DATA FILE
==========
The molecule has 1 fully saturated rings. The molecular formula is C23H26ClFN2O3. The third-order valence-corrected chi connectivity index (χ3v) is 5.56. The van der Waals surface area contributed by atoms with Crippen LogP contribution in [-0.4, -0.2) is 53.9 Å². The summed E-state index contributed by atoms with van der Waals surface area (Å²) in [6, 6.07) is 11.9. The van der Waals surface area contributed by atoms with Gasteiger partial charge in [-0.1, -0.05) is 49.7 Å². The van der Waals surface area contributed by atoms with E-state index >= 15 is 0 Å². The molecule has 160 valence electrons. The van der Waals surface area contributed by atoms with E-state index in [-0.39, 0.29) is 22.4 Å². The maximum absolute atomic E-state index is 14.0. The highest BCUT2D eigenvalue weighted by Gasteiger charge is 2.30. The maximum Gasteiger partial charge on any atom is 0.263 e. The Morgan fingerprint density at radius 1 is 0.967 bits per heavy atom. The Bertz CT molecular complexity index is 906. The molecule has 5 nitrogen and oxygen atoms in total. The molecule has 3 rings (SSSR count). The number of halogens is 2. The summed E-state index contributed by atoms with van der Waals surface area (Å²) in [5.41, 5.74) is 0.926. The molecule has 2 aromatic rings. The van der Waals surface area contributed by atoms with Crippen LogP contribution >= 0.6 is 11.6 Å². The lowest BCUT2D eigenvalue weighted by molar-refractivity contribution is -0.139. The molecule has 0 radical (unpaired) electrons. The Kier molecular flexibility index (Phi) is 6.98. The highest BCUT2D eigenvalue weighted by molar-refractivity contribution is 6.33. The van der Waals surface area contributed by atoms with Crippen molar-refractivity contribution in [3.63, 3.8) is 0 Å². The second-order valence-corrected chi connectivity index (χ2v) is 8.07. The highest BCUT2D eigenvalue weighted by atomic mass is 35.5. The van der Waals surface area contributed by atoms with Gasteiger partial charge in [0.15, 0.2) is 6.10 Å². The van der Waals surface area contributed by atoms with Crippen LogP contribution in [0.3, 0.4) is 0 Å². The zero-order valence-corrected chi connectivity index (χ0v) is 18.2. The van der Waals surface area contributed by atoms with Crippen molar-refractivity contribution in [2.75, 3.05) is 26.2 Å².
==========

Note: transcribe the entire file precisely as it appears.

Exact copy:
The molecule has 1 fully saturated rings. The molecular formula is C23H26ClFN2O3. The third-order valence-corrected chi connectivity index (χ3v) is 5.56. The van der Waals surface area contributed by atoms with Crippen LogP contribution in [-0.4, -0.2) is 53.9 Å². The summed E-state index contributed by atoms with van der Waals surface area (Å²) in [6, 6.07) is 11.9. The van der Waals surface area contributed by atoms with Gasteiger partial charge in [-0.1, -0.05) is 49.7 Å². The van der Waals surface area contributed by atoms with E-state index >= 15 is 0 Å². The molecule has 160 valence electrons. The van der Waals surface area contributed by atoms with E-state index in [-0.39, 0.29) is 22.4 Å². The maximum absolute atomic E-state index is 14.0. The highest BCUT2D eigenvalue weighted by Gasteiger charge is 2.30. The maximum Gasteiger partial charge on any atom is 0.263 e. The Morgan fingerprint density at radius 1 is 0.967 bits per heavy atom. The Bertz CT molecular complexity index is 906. The molecule has 5 nitrogen and oxygen atoms in total. The molecule has 3 rings (SSSR count). The number of halogens is 2. The summed E-state index contributed by atoms with van der Waals surface area (Å²) in [5.41, 5.74) is 0.926. The molecule has 2 aromatic rings. The van der Waals surface area contributed by atoms with Crippen LogP contribution >= 0.6 is 11.6 Å². The lowest BCUT2D eigenvalue weighted by molar-refractivity contribution is -0.139. The molecule has 0 radical (unpaired) electrons. The Kier molecular flexibility index (Phi) is 6.98. The highest BCUT2D eigenvalue weighted by molar-refractivity contribution is 6.33. The van der Waals surface area contributed by atoms with Crippen molar-refractivity contribution in [3.63, 3.8) is 0 Å². The second-order valence-corrected chi connectivity index (χ2v) is 8.07. The highest BCUT2D eigenvalue weighted by atomic mass is 35.5. The van der Waals surface area contributed by atoms with Gasteiger partial charge in [0.15, 0.2) is 6.10 Å². The van der Waals surface area contributed by atoms with Crippen LogP contribution in [0.3, 0.4) is 0 Å². The zero-order valence-corrected chi connectivity index (χ0v) is 18.2. The van der Waals surface area contributed by atoms with Crippen molar-refractivity contribution in [2.75, 3.05) is 26.2 Å².